“There is totally room for people with MIS backgrounds,” says Dave. “Understanding information and technology and their nexus of convergence is a core space within interaction design. I think you will find a lot of people with MIS, Library and Information Science (LIS), or straight up Information Technology (IT) backgrounds who have moved into interaction design with great success. The computer science part of your background would be incredibly helpful, because it would allow you to prototype your ideas yourself—something many interaction designers with visual design, information architecture, or project management backgrounds have not been able to do.”

“I suppose the proper response is: It all depends,” offers Leo. “Of course, the fields of Human Computer Interaction (HCI), interaction design, and user experience can benefit from enlightened individuals with a keen interest in technology! There is a real, ongoing need in the world of interaction design for individuals who are both well-versed in the back-end technicalities and have a sensitivity to the human side of the equation,” Leo observes. “The question back to you is: What interests you about this field where you want to apply your background?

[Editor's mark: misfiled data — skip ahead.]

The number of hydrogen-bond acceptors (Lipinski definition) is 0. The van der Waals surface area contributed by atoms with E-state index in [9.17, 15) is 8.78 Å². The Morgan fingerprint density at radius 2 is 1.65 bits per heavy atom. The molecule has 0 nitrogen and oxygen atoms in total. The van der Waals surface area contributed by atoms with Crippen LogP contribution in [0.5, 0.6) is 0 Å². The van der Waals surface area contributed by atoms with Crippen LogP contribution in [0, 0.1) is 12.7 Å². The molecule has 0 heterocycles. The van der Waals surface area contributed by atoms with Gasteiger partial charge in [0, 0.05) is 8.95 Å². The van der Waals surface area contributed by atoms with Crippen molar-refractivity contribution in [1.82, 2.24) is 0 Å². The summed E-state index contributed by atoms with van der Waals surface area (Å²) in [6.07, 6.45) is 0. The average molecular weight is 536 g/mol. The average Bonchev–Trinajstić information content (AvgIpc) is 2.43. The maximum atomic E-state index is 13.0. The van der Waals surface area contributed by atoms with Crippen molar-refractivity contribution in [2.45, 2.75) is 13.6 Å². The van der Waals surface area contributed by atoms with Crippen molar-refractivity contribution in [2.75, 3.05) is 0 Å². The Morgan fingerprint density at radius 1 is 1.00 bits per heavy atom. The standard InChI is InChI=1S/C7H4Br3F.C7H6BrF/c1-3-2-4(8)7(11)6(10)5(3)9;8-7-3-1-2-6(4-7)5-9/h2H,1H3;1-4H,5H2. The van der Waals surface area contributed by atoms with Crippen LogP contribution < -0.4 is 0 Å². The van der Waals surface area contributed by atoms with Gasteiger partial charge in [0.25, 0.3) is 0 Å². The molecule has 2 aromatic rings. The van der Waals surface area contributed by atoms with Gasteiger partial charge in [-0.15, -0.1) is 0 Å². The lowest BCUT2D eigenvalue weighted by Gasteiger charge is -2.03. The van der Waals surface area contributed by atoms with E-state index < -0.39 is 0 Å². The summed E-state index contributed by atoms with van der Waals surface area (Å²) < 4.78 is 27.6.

“Those of us from the technical side…have the wonderful, wonderful ability to speak to those on both sides of a project team. We can talk tech, and we can talk design.”—Janet Six

“Absolutely!” declares Janet. “I have a PhD in Computer Science (CS) and specialized in information visualization. I was always especially interested in the human side of making high-quality visualizations. But it was not until I read Don Norman’s The Design of Everyday Things after graduate school that I knew what I wanted to do with my career. Good for you for discovering this area of interest while still an undergraduate!

“Yes, those of us from the technical side are outnumbered, but we have the wonderful, wonderful ability to speak to those on both sides of a project team. We can talk tech, and we can talk design. Not many people can do this. Take advantage of your technical skill.”

Learning What You Need to Know: Courses and Books

“Because user experience is such a broad field, build on the elements of your current courses that you enjoy. … As you develop a broad understanding of the field, you will be able to identify more specific areas to explore and the courses that will support you in that exploration.”—Peter Hornsby